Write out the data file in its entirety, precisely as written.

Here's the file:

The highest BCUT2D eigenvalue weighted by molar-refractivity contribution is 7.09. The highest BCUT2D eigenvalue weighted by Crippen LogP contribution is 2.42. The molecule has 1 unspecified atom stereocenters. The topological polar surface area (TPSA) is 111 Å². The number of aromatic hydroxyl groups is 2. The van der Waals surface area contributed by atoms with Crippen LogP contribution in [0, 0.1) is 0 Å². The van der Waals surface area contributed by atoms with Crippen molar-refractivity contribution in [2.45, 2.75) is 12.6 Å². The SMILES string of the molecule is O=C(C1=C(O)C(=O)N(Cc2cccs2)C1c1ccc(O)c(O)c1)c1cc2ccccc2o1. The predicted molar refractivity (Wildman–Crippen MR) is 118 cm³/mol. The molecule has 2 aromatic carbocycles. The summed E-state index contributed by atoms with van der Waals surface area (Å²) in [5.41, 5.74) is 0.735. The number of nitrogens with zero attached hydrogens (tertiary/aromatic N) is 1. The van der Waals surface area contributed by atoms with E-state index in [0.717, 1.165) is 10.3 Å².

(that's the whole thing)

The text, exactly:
The highest BCUT2D eigenvalue weighted by molar-refractivity contribution is 7.09. The highest BCUT2D eigenvalue weighted by Crippen LogP contribution is 2.42. The molecule has 1 unspecified atom stereocenters. The topological polar surface area (TPSA) is 111 Å². The number of aromatic hydroxyl groups is 2. The van der Waals surface area contributed by atoms with Crippen LogP contribution in [0, 0.1) is 0 Å². The van der Waals surface area contributed by atoms with Crippen molar-refractivity contribution in [2.45, 2.75) is 12.6 Å². The SMILES string of the molecule is O=C(C1=C(O)C(=O)N(Cc2cccs2)C1c1ccc(O)c(O)c1)c1cc2ccccc2o1. The predicted molar refractivity (Wildman–Crippen MR) is 118 cm³/mol. The molecule has 2 aromatic carbocycles. The summed E-state index contributed by atoms with van der Waals surface area (Å²) in [5.41, 5.74) is 0.735. The number of nitrogens with zero attached hydrogens (tertiary/aromatic N) is 1. The van der Waals surface area contributed by atoms with E-state index in [0.717, 1.165) is 10.3 Å².